We’re spoiled when it comes to controllers in the modern era. 

Sure, there’s still debate around the merits of the Xbox Series X controller vs the PlayStation 5 controller, and there’s rightful criticism about the fragility and complexity of the internal components of modern offerings (Joy-Cons, looking at you), but overall, the big three have settled into a comfortable, functional path of iteration and design. Two sticks, a home button, a D-pad…no one is stepping too far out of the box these days. 

That was not always the case. 

What follows are the worst video game console controllers; ones that even at the time were rough, and in retrospect are truly baffling.

We’re not going too far into the weeds here, we’re sticking with the well known offerings (the Phillips CD-i surely would have been #1 otherwise) and we’re staying away from weird peripherals like the Power Glove or the insanity of unhinged 3rd party controllers universally loathed by younger siblings the world over.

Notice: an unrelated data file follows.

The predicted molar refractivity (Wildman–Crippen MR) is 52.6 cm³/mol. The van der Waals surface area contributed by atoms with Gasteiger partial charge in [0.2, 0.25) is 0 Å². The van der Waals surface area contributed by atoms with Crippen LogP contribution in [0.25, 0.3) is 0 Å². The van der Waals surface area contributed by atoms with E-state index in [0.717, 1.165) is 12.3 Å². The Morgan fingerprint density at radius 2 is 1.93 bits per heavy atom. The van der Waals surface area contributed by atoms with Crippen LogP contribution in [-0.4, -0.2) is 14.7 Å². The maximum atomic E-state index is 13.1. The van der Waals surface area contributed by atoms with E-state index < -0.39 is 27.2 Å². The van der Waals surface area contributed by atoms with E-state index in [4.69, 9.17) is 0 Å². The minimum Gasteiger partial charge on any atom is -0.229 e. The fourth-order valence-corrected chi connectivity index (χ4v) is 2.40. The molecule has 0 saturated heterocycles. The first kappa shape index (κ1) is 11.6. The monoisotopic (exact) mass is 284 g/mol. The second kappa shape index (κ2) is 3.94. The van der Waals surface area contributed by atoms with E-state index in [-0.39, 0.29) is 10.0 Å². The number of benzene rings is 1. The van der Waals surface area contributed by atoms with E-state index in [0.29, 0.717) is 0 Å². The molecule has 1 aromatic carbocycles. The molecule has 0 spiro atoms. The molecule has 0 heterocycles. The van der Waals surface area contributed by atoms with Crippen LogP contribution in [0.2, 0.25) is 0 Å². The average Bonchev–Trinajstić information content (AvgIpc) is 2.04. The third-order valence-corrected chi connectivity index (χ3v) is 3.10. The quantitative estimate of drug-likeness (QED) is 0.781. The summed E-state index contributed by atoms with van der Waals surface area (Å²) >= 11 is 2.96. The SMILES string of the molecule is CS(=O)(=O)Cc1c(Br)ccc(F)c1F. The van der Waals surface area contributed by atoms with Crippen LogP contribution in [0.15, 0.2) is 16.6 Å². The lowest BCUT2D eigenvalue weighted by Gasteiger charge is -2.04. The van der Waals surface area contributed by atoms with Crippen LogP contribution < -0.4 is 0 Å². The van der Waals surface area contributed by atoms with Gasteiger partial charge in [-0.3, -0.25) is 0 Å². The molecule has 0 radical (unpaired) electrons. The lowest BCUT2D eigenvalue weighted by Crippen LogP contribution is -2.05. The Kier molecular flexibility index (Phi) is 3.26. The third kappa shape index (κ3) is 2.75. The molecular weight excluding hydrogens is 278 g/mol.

A note: I love these consoles. I love the games on these consoles. But the controllers…well…you’ll see. 

Image of a Virtual Boy controller.

5. Virtual Boy – 1995

Do you like how I immediately broke my own rules by not talking about a mainline console? 

To be fair though, the Virtual Boy was supposed to revolutionize portable gaming and it was made by Nintendo. It was designed to be a mainline console, even if it ended up a woefully misguided abomination that combined the worst parts of the Game Boy and the Super Nintendo. 

Just look at it. The elongated handle. The bulbous curves. The bloated box underneath. The two D-pads?! For the nine unfortunate people who had to use this thing, you have my condolences. 

While this controller is one of Nintendo’s worst, it didn’t help that it was tethered to the eyeball-exploding monstrosity that was the Virtual Boy. As with every console, there is fun to be had, Virtual Boy Wario Land is great, but that’s despite the design of the console and the controller certainly not because of it. 

While the Virtual Boy deserves to be remembered as a fun oddity in Nintendo’s experimental history, the controller should be forgotten in the ash heap of gaming failures. 

Image of an Xbox controller.

4. The Duke (Xbox) – 2001

While this gargantuan controller has its ardent defenders and has achieved cult classic status in the same way The Room did, it’s a clear contender for this list. 

This bubbly titan does have a certain charm, and for those with larger hands it was genuinely comfortable. Still though, even Microsoft acknowledged their error when they updated the console with the much more manageable Controller S version after only a year.